1. The driver of any vehicle involved in an accident on a highway or on premises to which the public has access resulting in bodily injury to or the death of a person shall immediately stop his vehicle at the scene of the accident or as close thereto as possible, and shall forthwith return to and in every event shall remain at the scene of the accident until he has fulfilled the requirements of NRS 484.223.
2. Every such stop must be made without obstructing traffic more than is necessary.
3. A person failing to comply with the provisions of subsection 1 is guilty of a category B felony and shall be punished by imprisonment in the state prison for a minimum term of not less than 2 years and a maximum term of not more than 15 years and by a fine of not less than $2,000 nor more than $5,000.
NRS 484.223 provides:
1. The driver of any vehicle involved in an accident resulting in injury to or death of any person or damage to any vehicle or other property which is driven or attended by any person shall:
(a) Give his name, address and the registration number of the vehicle he is driving, and shall upon request and if available exhibit his license to operate a motor vehicle to any person injured in such accident or to the driver or occupant of or person attending any vehicle or other property damaged in such accident;
(b) Give such information and upon request manually surrender such license to any police officer at the scene of the accident or who is investigating the accident; and
(c) Render to any person injured in such accident reasonable assistance, including the carrying, or the making of arrangements for the carrying, of such person to a physician, surgeon or hospital for medical or surgical treatment if it is apparent that such treatment is necessary, or if such carrying is requested by the injured person.
2. If no police officer is present, the driver of any vehicle involved in such accident after fulfilling all other requirements of subsection 1 and NRS 484.219, insofar as possible on his part to be performed, shall forthwith report such accident to the nearest office of a police authority or of the Nevada highway patrol and submit thereto the information specified in subsection 1.
Only NRS 484.219 includes a provision making the failure to remain at the scene of an accident a crime. NRS 484.223 merely describes the duties of one involved in an accident, but the statute does not provide a sanction for failing to fulfill those duties. The only sanction is for leaving the scene of an accident before those duties are fulfilled. Violation of NRS 484.219 does not depend on the number of people injured. The Legislature has stated that the violation is simply leaving the scene of an accident. Since there was only one accident, and one "leaving," the statute allows only one charge of leaving the scene of an accident, regardless of the number of people involved. Counsel clearly should have raised this meritorious issue, and the failure to do so provided Firestone with ineffective assistance of counsel.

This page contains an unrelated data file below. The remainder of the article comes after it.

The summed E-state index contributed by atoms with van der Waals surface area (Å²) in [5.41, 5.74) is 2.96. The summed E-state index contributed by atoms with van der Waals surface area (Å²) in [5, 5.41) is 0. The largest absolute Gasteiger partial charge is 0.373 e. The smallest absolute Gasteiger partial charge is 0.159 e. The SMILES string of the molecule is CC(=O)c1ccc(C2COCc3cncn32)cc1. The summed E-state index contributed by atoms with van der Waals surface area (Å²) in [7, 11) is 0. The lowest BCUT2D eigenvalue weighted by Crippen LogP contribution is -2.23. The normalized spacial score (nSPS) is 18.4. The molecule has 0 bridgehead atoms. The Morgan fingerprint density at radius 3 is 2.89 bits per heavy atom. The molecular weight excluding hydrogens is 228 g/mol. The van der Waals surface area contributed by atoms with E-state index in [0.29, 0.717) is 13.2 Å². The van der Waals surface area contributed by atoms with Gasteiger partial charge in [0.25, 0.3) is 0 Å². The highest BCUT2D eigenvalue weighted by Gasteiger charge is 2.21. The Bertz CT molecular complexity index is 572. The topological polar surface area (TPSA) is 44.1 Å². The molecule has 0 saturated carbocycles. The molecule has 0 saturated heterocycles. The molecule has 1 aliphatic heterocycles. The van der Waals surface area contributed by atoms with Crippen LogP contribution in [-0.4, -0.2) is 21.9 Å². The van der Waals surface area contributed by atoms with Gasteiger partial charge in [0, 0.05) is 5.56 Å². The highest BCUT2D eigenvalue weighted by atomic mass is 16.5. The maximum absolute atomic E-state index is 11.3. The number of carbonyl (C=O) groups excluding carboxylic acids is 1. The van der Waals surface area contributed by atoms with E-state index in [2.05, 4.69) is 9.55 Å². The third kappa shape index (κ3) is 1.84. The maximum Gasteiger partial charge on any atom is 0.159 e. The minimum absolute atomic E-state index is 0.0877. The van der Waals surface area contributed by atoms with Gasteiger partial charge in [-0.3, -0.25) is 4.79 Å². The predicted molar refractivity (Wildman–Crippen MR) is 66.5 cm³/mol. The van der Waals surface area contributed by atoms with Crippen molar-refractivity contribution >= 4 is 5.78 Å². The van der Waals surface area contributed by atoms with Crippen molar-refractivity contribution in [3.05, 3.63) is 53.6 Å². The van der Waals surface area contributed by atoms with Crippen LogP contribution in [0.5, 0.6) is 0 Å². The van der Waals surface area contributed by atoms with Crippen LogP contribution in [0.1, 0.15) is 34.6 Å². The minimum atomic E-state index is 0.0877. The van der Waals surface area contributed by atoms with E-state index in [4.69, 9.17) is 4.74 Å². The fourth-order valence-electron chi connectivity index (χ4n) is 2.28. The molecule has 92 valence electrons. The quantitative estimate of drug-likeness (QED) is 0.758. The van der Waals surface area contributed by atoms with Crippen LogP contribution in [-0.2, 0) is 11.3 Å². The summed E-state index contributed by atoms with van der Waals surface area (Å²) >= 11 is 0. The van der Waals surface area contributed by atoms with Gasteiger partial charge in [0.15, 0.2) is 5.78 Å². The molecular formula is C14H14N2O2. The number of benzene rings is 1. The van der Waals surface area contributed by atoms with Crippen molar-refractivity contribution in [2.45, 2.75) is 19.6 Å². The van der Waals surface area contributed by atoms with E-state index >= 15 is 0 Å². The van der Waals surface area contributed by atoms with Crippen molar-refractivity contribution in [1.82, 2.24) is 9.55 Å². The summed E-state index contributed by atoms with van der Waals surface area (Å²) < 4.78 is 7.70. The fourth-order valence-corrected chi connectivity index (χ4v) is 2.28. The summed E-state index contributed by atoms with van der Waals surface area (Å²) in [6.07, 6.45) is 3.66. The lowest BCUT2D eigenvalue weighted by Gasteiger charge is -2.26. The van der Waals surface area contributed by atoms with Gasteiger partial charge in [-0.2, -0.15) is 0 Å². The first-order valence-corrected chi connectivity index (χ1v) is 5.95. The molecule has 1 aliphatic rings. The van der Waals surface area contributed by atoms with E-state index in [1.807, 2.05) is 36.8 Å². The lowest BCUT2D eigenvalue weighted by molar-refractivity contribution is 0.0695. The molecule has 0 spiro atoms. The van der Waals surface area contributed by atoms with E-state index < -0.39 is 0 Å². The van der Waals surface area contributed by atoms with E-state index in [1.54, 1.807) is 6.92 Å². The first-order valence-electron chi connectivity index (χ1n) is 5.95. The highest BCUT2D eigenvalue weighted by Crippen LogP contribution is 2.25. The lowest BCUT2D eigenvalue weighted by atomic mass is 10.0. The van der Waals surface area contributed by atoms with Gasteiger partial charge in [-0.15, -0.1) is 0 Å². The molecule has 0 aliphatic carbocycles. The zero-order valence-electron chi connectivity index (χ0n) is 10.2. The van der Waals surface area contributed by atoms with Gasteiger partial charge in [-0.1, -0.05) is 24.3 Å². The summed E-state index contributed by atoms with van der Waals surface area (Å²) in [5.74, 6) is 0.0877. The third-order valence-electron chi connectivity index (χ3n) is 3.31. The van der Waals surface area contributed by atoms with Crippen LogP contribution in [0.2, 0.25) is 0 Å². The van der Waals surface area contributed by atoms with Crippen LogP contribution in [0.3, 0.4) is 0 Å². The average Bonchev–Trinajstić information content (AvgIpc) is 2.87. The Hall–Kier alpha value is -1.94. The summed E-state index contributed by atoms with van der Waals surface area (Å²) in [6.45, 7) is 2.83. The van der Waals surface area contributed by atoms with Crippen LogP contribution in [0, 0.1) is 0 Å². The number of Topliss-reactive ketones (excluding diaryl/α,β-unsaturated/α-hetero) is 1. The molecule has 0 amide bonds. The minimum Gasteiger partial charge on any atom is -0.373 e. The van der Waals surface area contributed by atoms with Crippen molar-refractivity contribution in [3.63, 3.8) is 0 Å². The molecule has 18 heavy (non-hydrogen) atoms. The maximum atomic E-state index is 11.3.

We therefore affirm the district court's order in part and reverse it in part. We remand this matter to the district court to vacate two of the convictions for leaving the scene of an accident and for any further proceedings consistent with this opinion.
AGOSTI, ROSE, BECKER and MAUPIN, JJ., concur.
I respectfully disagree with the majority. In accidents involving drunk driving, we have long established the rule "that a course of conduct resulting in harm to multiple victims gives rise to multiple charges of the offense." Although this case does not involve the drunk driving statute, NRS 484.3795, it involves the same societal interests. The Legislature was concerned with minimizing the injuries in drunk driving accidents when it enacted NRS 484.3795. The same is true for violations of NRS 484.219. The Legislature's motive for enacting both statutes was to protect citizens. This is evidenced by the reference in NRS 484.219 to NRS 484.223, which places a duty on the driver to provide information and give aid.
Since we have upheld multiple convictions based on multiple victims in a drunk driving accident, we should uphold multiple convictions based on multiple victims here as well. Because the Legislature enacted NRS 484.219 for the purpose of protecting the public in the same manner as NRS 484.3795, there should be a separate count for each victim. We should follow established precedent and use the same analogy in this case. Firestone caused a head-on collision which directly injured three individuals. NRS 484.219(1) requires that "[t]he driver of any vehicle involved in an accident on a highway . . . resulting in bodily injury . . . shall remain at the scene of the accident." NRS 484.219 also requires the driver to comply with NRS 484.223 to give information and render aid. Firestone did not comply with the statute because he immediately left the scene of the accident. Firestone did not give the victims any information, nor did he provide needed aid to those suffering from injuries that he caused. A jury found him guilty on three counts of violating NRS 484.219. Firestone's convictions should be upheld in the interest of protecting the public and serving justice. Therefore, I would affirm the order of the district court denying post-conviction relief.